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Studies show, that companies sensitive to the deeper vocational calling of workforces are more efficient than those who don’t. But herein lies the problem for many organizations...
To attract top talents, companies need a raison d’être – an overlying standpoint or purpose, which appeals to potential applicants.
One of the biggest motivators for employees are jobs, which offer a genuine sense of purpose.
Work of this nature helps bring colleagues together and aids the ongoing development of teams.
Younger generations insist on jobs that offer a clear sense of purpose and meaning – a trend that’s giving rise to a new wave of social entrepreneurs.
Source: Neue Narrative. Sinn (2018).
The war for talents will be won by companies that give employees the chance to make a positive contribution to society – not just financial rewards.
It’s not about image, rather a deep-rooted desire to leave a meaningful impression for future generations.
A movement that’s transforming traditional business into a more sustainable “purpose economy”.
While over 70% of millennials expect employers to focus more on social issues...
...more than 2/3 of them expect their employers to offer increased opportunities for self-development.
Recognizing that there’s more to life than just work, many start-ups have cut the business week to just four days – freeing more time for creative inspiration.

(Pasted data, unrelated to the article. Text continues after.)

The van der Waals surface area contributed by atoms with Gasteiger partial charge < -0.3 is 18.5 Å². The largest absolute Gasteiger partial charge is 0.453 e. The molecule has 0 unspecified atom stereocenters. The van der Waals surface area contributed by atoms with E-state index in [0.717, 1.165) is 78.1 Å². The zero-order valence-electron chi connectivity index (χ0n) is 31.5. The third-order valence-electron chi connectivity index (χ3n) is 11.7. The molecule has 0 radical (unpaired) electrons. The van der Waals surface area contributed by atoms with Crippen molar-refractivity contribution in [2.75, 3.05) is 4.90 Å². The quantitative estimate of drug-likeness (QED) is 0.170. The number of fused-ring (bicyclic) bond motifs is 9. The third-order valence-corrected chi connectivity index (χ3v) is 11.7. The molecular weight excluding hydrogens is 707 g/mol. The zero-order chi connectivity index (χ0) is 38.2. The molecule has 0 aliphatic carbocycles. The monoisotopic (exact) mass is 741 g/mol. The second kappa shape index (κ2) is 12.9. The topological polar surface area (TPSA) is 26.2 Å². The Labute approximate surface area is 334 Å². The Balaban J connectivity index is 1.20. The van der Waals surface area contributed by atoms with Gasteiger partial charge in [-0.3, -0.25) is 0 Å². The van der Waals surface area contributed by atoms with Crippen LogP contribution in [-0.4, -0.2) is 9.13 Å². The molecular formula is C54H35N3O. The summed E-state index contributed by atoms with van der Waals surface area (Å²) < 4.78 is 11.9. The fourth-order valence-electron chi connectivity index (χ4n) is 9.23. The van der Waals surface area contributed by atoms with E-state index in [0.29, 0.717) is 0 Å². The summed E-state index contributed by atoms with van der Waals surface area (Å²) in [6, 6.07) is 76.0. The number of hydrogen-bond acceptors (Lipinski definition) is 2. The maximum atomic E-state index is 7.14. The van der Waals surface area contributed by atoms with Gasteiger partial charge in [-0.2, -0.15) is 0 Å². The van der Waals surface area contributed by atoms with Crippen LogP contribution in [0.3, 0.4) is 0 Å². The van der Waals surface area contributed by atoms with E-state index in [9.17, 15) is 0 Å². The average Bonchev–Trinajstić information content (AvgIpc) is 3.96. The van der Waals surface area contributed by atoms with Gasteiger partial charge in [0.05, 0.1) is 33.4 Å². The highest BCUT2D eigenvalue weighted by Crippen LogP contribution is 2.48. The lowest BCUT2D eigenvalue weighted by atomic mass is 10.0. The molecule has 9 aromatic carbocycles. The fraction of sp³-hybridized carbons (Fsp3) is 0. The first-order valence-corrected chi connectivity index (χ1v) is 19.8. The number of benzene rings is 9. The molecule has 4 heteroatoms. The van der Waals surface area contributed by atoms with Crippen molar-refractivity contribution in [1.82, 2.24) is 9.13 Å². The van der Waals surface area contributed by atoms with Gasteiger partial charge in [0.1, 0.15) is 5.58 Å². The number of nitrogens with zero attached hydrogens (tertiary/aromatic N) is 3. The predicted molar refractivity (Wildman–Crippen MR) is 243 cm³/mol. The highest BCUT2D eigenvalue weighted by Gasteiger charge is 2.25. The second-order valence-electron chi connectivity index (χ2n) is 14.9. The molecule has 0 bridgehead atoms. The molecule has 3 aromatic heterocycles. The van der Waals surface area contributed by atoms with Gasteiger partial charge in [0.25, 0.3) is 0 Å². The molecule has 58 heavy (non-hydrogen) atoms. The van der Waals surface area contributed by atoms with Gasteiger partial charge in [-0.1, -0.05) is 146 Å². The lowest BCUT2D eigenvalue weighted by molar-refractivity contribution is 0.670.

A Swedish start-up, specializing in search engine marketing, managed to double its year-on-year turnover – despite reducing overall working hours.
Source: Brath. 6 hour days (2018).
Steinle
Andreas Steinle
CEO Future Institute Workshop GmbH & Curiosity Council Member
My Vision for Meaningful Work
The traditional 9-to-5 workday will soon be a thing of the past. As our jobs become increasingly result-oriented, the time we spend at work will be defined by current workloads and goals – e.g. some days we’ll work for two hours, and some days for ten. And thanks to the automation of repetitive tasks via Artificial Intelligence, productivity could reach a point, where the 20-hour working week – at the same pay – is standard. But if you’re not entirely convinced, just think back 100 years when people worked an average of 80 hours a week.
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